Letters to the Editor

Readers write about the bailout of the Big Three, relations between the US and Nicaragua, how France can learn a lesson from Obama's election, and why the Fairness Doctrine should be reinstated.

Bankruptcy is the only path to change for Big Three

Regarding the Dec. editorial, "Why a Big Three rescue is so hard": Contrary to what Detroit tells the public, the Big Three's problems weren't caused by our recent economic nosedive. The troubles blighting the American automaking industry are related to the ineptitude of its executives. For decades, the Big Three have been rife with unscrupulous opportunists who have let Detroit lose its standing as a leading car manufacturer. It's absurd that many in Congress want to reward failure. Japanese automakers have proved it is possible to manufacture in the United States, negating the Big Three's core justification for the bailout.

The House should let the Big Three declare Chapter 11 if they can't sustain themselves. In the past, big business has been able to recoup itself following bankruptcy with reorganization, better products, and efficient management. Only when those steps are taken will Detroit be able to compete again.

John F. Monahan IV
Wilkes-Barre, Pa.

US must not interfere in Nicaragua

Regarding the Dec. 5 article, "Nicaragua's Ortega defiant after US, Europe yank aid": The rich nations are once again scolding Nicaragua for trying to provide, in a meager way, for its poorest citizens.

The fig leaf over this US-led power play is that Nicaraguan President Daniel Ortega is "leading his country off the path to democratic reform." The US has been exerting outside pressure and pouring money into Nicaraguan elections since 1990. In the US, such outside influence would rightly be seen as corrupt and illegal. These past elections are just fine, though, because the US-preferred candidate won. Now that Nicaraguans want to run their own elections, it's cause for alarm. That is why our CIA and other "democracy-promoting" institutions have been working so hard to destabilize those democratically elected governments.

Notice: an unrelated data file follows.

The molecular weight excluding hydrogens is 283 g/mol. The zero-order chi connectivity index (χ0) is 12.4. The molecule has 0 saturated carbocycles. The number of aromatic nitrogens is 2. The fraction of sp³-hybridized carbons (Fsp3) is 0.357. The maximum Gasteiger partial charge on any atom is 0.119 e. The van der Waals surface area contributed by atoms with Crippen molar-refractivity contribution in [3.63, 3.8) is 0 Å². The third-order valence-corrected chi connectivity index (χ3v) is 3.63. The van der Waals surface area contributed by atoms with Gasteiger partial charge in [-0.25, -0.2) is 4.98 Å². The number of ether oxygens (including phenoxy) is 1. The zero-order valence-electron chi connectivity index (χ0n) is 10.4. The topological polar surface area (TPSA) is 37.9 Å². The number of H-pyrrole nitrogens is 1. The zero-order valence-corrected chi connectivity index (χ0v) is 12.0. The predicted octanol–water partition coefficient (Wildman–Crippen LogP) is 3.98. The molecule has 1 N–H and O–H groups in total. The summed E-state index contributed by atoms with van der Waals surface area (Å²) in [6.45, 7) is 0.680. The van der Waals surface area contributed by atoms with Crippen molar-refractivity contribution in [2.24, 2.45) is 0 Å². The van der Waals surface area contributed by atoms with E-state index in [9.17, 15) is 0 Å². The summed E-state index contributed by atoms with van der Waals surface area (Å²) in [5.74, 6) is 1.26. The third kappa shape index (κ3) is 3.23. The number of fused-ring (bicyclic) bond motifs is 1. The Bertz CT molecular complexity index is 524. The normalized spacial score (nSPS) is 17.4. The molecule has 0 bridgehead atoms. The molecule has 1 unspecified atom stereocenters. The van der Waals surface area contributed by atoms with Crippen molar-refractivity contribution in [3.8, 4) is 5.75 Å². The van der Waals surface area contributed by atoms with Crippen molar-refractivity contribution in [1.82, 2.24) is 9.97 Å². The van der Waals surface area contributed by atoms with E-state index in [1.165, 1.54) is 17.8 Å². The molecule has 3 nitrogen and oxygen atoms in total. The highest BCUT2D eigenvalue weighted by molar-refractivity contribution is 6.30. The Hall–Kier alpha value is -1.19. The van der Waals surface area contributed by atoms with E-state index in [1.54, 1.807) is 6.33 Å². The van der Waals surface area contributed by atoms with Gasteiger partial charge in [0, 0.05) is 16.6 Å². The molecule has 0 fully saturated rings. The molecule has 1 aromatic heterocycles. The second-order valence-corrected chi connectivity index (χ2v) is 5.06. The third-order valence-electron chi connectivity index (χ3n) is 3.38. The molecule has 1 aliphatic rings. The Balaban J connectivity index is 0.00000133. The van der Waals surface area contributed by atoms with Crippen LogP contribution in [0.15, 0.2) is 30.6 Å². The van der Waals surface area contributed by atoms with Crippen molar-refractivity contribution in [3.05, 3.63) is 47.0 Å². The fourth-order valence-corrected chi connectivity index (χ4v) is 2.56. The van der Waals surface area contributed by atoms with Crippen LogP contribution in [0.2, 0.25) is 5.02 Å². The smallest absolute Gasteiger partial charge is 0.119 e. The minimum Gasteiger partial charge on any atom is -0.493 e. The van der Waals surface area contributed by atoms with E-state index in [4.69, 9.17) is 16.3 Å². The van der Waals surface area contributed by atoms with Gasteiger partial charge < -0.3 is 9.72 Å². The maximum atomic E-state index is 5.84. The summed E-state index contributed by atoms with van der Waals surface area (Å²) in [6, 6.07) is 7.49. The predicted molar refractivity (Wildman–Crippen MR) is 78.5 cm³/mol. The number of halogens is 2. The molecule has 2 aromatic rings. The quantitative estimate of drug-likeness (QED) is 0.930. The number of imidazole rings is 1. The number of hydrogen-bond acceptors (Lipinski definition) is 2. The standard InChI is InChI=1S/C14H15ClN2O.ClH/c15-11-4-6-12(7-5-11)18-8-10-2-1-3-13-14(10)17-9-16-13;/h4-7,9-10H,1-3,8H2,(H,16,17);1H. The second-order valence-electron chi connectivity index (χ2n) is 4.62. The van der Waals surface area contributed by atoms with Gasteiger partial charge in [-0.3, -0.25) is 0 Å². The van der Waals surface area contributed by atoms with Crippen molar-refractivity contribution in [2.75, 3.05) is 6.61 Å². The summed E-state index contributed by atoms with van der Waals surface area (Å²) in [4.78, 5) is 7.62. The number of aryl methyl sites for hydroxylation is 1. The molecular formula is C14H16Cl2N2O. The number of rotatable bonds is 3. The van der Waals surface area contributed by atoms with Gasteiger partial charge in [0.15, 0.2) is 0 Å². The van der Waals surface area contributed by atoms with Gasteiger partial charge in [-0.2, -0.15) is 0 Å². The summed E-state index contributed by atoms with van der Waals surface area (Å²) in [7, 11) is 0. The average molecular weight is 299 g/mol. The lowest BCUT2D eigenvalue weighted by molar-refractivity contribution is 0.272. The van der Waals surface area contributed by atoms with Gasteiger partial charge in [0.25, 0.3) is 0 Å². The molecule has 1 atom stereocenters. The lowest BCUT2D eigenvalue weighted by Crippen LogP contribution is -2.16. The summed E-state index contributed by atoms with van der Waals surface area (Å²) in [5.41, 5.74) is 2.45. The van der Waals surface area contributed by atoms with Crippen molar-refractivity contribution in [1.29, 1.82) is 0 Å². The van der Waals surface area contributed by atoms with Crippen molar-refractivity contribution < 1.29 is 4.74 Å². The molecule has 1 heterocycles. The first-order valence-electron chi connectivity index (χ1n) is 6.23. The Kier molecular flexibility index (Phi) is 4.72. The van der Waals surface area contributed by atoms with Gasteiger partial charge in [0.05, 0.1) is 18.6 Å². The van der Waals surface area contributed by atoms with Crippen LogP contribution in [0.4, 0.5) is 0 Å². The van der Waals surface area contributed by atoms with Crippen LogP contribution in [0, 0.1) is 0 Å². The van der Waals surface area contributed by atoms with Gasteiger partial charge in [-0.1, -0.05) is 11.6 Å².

As for aid, the US still owes billions in reparations to Nicaragua, according to a 1986 International Court of Justice judgment, for the Reagan administration's campaign of state terrorism against the tiny country. Nicaragua has just as much claim on our money as a bunch of Wall Street crooks. Perhaps we ought to give it the money and leave it alone.

Alan Peck
Tigard, Ore.

France can learn from Obama

In regard to the Dec. 5 Opinion piece, "With Obama's help, France can shatter the glass ceiling for blacks": Two elements are essential to promoting greater democracy in the French political system. First, French citizens must recognize and appreciate the contribution minorities make to the nation as a whole. Second, candidates chosen to represent minorities in local government must be astute, efficient, and a cohesive force within the communities they are elected to serve. France will be a stronger nation if it heeds the lessons of Barack Obama's election victory.

Alistair Budd

Fairness Doctrine should return

Regarding the Nov. 25 Opinion piece, "Liberals, too, should reject the Fairness Doctrine": This commentary illustrates quite vividly exactly why the Fairness Doctrine should be reinstated. One-sided information is dangerous. It never allows individuals to get all the facts and decide for themselves what is right. Decisions made in a vacuum are not helpful to society.

Robert Lopilato
Columbia, Tenn.

The Monitor welcomes your letters andopinion articles. Because of the volume of mail we receive, we can neither acknowledge nor return unpublished submissions. All submissions are subject to editing. Letters must be signed and include your mailing address and telephone number. Any letter accepted may appear in print or on our website, www.CSMonitor.com. Mail letters to Readers Write and Opinion pieces to Opinion Page, 210 Massachusetts Avenue, Boston, MA 02115. E-mail letters to Letters and Opinion pieces to OpEd.

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